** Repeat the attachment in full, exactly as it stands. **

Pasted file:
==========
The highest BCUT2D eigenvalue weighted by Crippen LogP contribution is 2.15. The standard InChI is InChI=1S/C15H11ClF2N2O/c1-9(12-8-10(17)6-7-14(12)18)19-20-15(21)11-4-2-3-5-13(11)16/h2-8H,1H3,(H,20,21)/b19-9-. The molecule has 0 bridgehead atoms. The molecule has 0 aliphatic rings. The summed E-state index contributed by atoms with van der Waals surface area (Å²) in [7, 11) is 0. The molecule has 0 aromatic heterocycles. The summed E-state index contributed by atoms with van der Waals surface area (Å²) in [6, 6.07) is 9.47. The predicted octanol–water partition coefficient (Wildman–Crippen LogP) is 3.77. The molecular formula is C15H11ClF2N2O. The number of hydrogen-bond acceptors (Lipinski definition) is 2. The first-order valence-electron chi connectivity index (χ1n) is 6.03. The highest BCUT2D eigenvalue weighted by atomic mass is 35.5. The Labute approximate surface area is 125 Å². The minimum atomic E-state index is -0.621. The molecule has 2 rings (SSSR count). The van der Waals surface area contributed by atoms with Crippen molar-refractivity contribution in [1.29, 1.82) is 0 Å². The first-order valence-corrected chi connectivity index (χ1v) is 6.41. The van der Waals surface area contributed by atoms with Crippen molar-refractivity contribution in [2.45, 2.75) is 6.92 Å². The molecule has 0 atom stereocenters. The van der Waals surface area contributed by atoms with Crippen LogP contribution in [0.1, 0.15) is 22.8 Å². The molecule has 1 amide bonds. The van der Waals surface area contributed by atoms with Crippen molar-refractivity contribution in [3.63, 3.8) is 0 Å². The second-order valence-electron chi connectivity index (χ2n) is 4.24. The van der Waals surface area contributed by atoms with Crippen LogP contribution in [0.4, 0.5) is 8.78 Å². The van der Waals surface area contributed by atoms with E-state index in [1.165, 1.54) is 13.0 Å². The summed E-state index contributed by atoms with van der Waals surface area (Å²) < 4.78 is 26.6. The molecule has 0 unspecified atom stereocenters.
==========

The highest BCUT2D eigenvalue weighted by Crippen LogP contribution is 2.15. The standard InChI is InChI=1S/C15H11ClF2N2O/c1-9(12-8-10(17)6-7-14(12)18)19-20-15(21)11-4-2-3-5-13(11)16/h2-8H,1H3,(H,20,21)/b19-9-. The molecule has 0 bridgehead atoms. The molecule has 0 aliphatic rings. The summed E-state index contributed by atoms with van der Waals surface area (Å²) in [7, 11) is 0. The molecule has 0 aromatic heterocycles. The summed E-state index contributed by atoms with van der Waals surface area (Å²) in [6, 6.07) is 9.47. The predicted octanol–water partition coefficient (Wildman–Crippen LogP) is 3.77. The molecular formula is C15H11ClF2N2O. The number of hydrogen-bond acceptors (Lipinski definition) is 2. The first-order valence-electron chi connectivity index (χ1n) is 6.03. The highest BCUT2D eigenvalue weighted by atomic mass is 35.5. The Labute approximate surface area is 125 Å². The minimum atomic E-state index is -0.621. The molecule has 2 rings (SSSR count). The van der Waals surface area contributed by atoms with Crippen molar-refractivity contribution in [1.29, 1.82) is 0 Å². The first-order valence-corrected chi connectivity index (χ1v) is 6.41. The van der Waals surface area contributed by atoms with Crippen molar-refractivity contribution in [2.45, 2.75) is 6.92 Å². The molecule has 0 atom stereocenters. The van der Waals surface area contributed by atoms with Crippen LogP contribution in [0.1, 0.15) is 22.8 Å². The molecule has 1 amide bonds. The van der Waals surface area contributed by atoms with Crippen molar-refractivity contribution in [3.63, 3.8) is 0 Å². The second-order valence-electron chi connectivity index (χ2n) is 4.24. The van der Waals surface area contributed by atoms with Crippen LogP contribution in [0.4, 0.5) is 8.78 Å². The van der Waals surface area contributed by atoms with E-state index in [1.165, 1.54) is 13.0 Å². The summed E-state index contributed by atoms with van der Waals surface area (Å²) < 4.78 is 26.6. The molecule has 0 unspecified atom stereocenters.